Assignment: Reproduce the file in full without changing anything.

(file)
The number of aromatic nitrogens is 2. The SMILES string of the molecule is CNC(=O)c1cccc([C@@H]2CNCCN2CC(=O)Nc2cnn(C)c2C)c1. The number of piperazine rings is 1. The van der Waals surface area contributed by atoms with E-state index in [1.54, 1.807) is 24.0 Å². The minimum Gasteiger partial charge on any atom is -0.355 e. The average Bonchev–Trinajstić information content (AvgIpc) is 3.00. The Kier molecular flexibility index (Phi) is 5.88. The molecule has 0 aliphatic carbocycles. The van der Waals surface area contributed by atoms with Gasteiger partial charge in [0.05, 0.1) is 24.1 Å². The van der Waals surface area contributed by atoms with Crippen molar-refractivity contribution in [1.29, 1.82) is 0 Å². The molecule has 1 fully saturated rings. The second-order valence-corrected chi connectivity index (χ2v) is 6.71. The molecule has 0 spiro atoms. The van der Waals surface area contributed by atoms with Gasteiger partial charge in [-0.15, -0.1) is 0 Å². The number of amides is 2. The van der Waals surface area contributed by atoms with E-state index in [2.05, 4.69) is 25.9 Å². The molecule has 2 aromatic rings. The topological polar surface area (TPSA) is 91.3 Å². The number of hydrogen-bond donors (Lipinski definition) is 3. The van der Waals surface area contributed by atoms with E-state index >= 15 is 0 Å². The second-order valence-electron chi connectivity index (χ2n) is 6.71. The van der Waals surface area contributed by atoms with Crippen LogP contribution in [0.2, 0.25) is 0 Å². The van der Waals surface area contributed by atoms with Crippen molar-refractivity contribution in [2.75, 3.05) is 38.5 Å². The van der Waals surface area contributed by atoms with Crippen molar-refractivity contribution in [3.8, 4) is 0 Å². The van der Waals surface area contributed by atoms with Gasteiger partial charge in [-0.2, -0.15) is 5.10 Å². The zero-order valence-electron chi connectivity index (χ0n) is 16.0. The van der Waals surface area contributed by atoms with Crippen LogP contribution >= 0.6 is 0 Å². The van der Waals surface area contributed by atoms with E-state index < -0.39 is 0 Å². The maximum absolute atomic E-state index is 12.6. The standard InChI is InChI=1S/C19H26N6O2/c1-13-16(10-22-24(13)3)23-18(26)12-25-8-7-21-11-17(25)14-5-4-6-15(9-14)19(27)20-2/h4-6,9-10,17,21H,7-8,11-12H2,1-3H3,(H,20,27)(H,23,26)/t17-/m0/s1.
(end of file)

The number of aromatic nitrogens is 2. The SMILES string of the molecule is CNC(=O)c1cccc([C@@H]2CNCCN2CC(=O)Nc2cnn(C)c2C)c1. The number of piperazine rings is 1. The van der Waals surface area contributed by atoms with E-state index in [1.54, 1.807) is 24.0 Å². The minimum Gasteiger partial charge on any atom is -0.355 e. The average Bonchev–Trinajstić information content (AvgIpc) is 3.00. The Kier molecular flexibility index (Phi) is 5.88. The molecule has 0 aliphatic carbocycles. The van der Waals surface area contributed by atoms with Gasteiger partial charge in [0.05, 0.1) is 24.1 Å². The van der Waals surface area contributed by atoms with Crippen molar-refractivity contribution in [1.29, 1.82) is 0 Å². The molecule has 1 fully saturated rings. The second-order valence-corrected chi connectivity index (χ2v) is 6.71. The molecule has 0 spiro atoms. The van der Waals surface area contributed by atoms with Gasteiger partial charge in [-0.15, -0.1) is 0 Å². The number of amides is 2. The van der Waals surface area contributed by atoms with E-state index in [2.05, 4.69) is 25.9 Å². The molecule has 2 aromatic rings. The topological polar surface area (TPSA) is 91.3 Å². The number of hydrogen-bond donors (Lipinski definition) is 3. The van der Waals surface area contributed by atoms with E-state index >= 15 is 0 Å². The second-order valence-electron chi connectivity index (χ2n) is 6.71. The van der Waals surface area contributed by atoms with Crippen LogP contribution in [0.2, 0.25) is 0 Å². The van der Waals surface area contributed by atoms with Crippen molar-refractivity contribution in [2.75, 3.05) is 38.5 Å². The van der Waals surface area contributed by atoms with Crippen molar-refractivity contribution in [3.8, 4) is 0 Å². The van der Waals surface area contributed by atoms with Gasteiger partial charge in [-0.2, -0.15) is 5.10 Å². The zero-order valence-electron chi connectivity index (χ0n) is 16.0. The van der Waals surface area contributed by atoms with Crippen LogP contribution >= 0.6 is 0 Å². The van der Waals surface area contributed by atoms with E-state index < -0.39 is 0 Å². The maximum absolute atomic E-state index is 12.6. The standard InChI is InChI=1S/C19H26N6O2/c1-13-16(10-22-24(13)3)23-18(26)12-25-8-7-21-11-17(25)14-5-4-6-15(9-14)19(27)20-2/h4-6,9-10,17,21H,7-8,11-12H2,1-3H3,(H,20,27)(H,23,26)/t17-/m0/s1.